"All pigs on the Korean peninsula could be wiped out. You should also be mindful of the domino effect," Food Biz Lab head Moon Jung-hoon, a professor at Seoul National University's department of agricultural economics and rural development, said in an interview with Aju Business Daily. The lab researches and teaches business in foods, drinks and amusements.
An unchecked spread of African swine fever (ASF) is feared to cause a catastrophic disaster as it can wipe out South Korea's pork industry and destroy related industries and the economy of the working class, Moon said. His warning came after the second case of ASF was reported at a pig farm near the inter-Korean border, a day after the first confirmed case triggered a nationwide standstill.
"ASF is a disease with a fatality rate of 100 percent. It is different from foot-and-mouth disease and avian influenza," Moon said, urging the government to make a bold and prompt decision because ASF could probably be unstoppable with the existing quarantine system.
The pork industry has been South Korea's largest food industry since 2016 in terms of production, with its market size estimated at almost eight trillion won ($6.72 billion), Moon said, adding the country's feed and restaurant industries would inevitably collapse together, followed by an "irreversible blow" to the working-class economy because pork has been the main sources of protein for grassroots.
"At this stage, we should focus not on figuring out the cause, but on strong disease control. This is the only solution," Moon said, suggesting the government should declare a state of disaster and quarantine it to the point where it is thought to be "excessive." All pigs should be culled within tens of kilometers around the two farms hit by ASF, along with an unconditional month-long lockdown of other farms visited by feed and fecal vehicles from ASF-infected farms for sterilization and culling, he said.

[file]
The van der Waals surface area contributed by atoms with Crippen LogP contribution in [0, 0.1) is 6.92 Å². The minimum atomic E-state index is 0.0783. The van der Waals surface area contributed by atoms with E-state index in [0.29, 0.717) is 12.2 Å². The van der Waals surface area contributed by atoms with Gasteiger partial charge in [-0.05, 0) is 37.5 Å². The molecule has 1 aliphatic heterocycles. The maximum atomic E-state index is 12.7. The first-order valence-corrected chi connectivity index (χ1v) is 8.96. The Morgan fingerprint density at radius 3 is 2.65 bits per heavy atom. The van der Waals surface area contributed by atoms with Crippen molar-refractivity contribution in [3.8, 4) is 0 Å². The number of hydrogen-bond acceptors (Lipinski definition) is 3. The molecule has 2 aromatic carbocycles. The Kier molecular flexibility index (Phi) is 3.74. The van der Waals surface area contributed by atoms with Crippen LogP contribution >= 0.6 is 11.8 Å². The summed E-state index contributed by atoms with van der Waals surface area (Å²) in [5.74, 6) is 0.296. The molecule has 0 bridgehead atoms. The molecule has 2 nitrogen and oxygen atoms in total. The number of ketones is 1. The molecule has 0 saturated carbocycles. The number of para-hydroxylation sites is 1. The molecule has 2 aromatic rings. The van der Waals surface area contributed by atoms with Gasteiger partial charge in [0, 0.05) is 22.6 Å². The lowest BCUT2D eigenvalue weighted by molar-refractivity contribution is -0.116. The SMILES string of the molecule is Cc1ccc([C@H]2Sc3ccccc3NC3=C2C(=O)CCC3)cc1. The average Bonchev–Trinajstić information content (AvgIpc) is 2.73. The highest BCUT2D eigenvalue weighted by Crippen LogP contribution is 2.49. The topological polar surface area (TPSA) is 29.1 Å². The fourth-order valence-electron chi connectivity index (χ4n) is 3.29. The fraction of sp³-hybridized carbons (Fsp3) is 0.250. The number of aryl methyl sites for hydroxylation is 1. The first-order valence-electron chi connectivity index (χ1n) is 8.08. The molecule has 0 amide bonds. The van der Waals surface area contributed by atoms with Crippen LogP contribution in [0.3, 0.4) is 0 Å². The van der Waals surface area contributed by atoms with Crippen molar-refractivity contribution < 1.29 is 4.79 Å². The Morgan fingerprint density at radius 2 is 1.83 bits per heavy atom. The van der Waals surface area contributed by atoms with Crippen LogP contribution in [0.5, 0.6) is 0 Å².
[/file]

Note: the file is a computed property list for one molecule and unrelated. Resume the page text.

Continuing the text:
Other measures proposed by Moon included an artificial cut in the population of wild boars, a ban on the use of leftover food for feeding, the reduced proportion of foreign workers in farms and the highest level of quarantine in airports and harbors.
Moon said that South Korea's quarantine system was better than before as farm owners have increased their investment in disease control due to the intermittent outbreak of contagious animal diseases.
Quarantine officials have yet to complete an epidemiologic investigation, but the Seoul government decided to control the population of wild boars in border areas. Since Pyongyang reported its first confirmed case in May, South Korea has tried hard to prevent ASF from entering through wild boars living north of the Demilitarized Zone (DMZ), which splits the Korean peninsula.
North Korea has not responded to a series of proposals from South Korea for cross-border cooperation to fight ASF. "We have proposed quarantine cooperation, but close cooperation has not been made," Unification Minister Kim Yeon-chul told a parliamentary committee.
(This interview was conducted by Aju Business Daily reporter Yoon Eun-sook.)
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